Parents' hell after choice to strap child
A mum's "considered decision" to strap her son led to an assault conviction, and a judge told her that thinking about it first made it worse than if she'd done it in anger.
The woman and her partner, both South Island teachers, were convicted after they strapped their 8-year-old son, over his pyjamas, with a belt in January last year.
But after taking their case all the way to the Court of Appeal, they were discharged without conviction.
Anti-smacking law critics say the case is an example of good parents being criminalised, contrary to assurances from politicians when the law came in.
Named H and G in court papers to protect their son, the pair told the Sunday Star-Times the boy had a history of behavioural difficulties, had seen psychiatrists, and the family had approached Child Youth and Family.
When he was discovered for a second time doing "something that put another child's health at risk", they said it was the "straw that broke the camel's back".
"I felt like I had gone down all the right channels. He did it again. I thought what else can I do to try to get him to realise it's not acceptable behaviour?" H said.
She asked her partner to give the boy the strap that night. "We talked to our son so he knew why. We needed him to know it wasn't OK."
A CYF worker was told a few weeks later, and police were notified. They interviewed H, who was told it was "highly unlikely" the case would go to court. But police went to the school a few days later and she and her partner were charged that night.
H said they pleaded guilty and applied for discharges without conviction to avoid putting the boy through a trial.
Judge Tony Zohrab denied the applications, saying "the fact it was a considered decision to assault him" was an aggravating factor. They both lost their jobs because of the convictions, and the boy was sent to live with other family.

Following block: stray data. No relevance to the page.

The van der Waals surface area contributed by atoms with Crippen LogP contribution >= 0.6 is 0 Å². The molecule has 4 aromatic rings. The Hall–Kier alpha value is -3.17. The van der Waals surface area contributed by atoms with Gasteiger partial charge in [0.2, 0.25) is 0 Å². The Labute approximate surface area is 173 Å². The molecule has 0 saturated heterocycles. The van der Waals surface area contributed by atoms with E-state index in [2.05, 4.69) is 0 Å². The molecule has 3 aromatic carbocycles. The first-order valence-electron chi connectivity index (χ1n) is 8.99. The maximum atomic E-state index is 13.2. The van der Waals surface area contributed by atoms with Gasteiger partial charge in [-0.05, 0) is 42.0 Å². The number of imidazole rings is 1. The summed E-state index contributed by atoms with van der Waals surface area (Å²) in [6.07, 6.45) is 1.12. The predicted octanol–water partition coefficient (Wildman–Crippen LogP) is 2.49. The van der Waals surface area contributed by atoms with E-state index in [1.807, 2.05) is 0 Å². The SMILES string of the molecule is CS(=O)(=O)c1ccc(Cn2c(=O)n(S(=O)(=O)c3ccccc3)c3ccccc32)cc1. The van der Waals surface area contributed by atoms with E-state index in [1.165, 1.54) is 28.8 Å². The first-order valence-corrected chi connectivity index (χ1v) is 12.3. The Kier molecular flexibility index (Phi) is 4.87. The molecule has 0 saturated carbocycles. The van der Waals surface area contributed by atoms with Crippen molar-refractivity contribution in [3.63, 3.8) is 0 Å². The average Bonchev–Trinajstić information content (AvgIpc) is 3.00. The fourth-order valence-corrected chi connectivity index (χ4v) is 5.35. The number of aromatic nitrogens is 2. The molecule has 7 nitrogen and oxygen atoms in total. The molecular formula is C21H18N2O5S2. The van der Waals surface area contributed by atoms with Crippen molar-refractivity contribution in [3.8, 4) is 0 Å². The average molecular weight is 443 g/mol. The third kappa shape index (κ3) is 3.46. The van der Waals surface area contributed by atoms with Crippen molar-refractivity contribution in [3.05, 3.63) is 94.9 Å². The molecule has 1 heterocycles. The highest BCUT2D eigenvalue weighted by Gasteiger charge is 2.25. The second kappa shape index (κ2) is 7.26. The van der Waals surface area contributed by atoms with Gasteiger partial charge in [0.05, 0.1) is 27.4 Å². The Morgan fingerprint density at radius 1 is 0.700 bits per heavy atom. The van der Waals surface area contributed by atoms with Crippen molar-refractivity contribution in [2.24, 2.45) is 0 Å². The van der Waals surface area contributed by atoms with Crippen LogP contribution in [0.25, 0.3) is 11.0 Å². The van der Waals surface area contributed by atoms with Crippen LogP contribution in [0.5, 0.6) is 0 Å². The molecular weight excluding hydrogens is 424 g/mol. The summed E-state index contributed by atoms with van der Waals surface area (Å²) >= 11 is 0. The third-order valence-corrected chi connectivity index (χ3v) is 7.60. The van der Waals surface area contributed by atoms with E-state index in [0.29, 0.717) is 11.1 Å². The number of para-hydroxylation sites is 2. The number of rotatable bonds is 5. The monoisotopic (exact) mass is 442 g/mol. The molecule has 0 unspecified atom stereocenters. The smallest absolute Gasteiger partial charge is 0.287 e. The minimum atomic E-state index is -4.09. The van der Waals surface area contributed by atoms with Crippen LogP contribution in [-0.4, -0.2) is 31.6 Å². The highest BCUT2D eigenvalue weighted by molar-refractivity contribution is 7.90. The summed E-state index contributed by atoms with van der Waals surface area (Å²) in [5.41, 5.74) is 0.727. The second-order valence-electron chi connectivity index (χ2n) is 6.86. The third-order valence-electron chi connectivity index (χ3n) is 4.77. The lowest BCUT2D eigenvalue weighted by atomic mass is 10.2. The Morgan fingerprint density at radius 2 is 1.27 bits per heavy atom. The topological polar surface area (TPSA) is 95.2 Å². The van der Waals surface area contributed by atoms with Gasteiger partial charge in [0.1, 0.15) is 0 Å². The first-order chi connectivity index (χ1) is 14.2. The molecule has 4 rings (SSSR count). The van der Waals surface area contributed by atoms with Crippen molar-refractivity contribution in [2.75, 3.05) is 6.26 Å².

H said the decision was "backwards". "The judge almost said if you had done it in anger, it would have been better."
They appealed, and her partner got a discharge without conviction in the High Court, but her offending was deemed worse because she had told police she had used a wooden spoon on the boy in the past.
H then went to the Court of Appeal, where the judges said they had "considerable sympathy" for her.
Justices O'Regan, Arnold and Randerson said H was dealing with a child with identifiable behavioural problems, and an incident any parent would have found challenging to deal with.
"She had sought appropriate expert assistance with the child, and had utilised a range of non-physical measures to address behaviour.
"While not condoning the use of physical violence for disciplinary purposes, the actions taken by G at H's request were at the lower end of the scale."
The court said the assault was "over clothing and involved, at most, one or two hits with a belt being used as a strap".
The judges ruled Zohrab had erred in "overstating the gravity of the offending", and the consequences – particularly losing their jobs – were out of proportion.
H said she was overjoyed at being discharged after "a year-and-a-half of hell".
She said when the anti-smacking law was introduced she thought it would stop people from abusing their children. "I didn't for a second think I would get criminalised."
Family First director Bob McCroskie said the case showed the law "coming home to roost".
"This mother has had her career damaged, lost income and faced legal fees, and it's caused irreparable damage to the family.
"She was honest, asked for help, went to professionals who never came running with assistance – but were quick to prosecute."
"The warning to all good parents from this is to be careful what they admit."
Police criminal investigations national manager Detective Superintendent Rod Drew said a review of smacking investigation figures showed discretion was being used.
"It's a matter of degree. Generally speaking, the use of a weapon to hit a child is unacceptable."
The law allowed reasonable force to be used, but "reasonable" was not defined.
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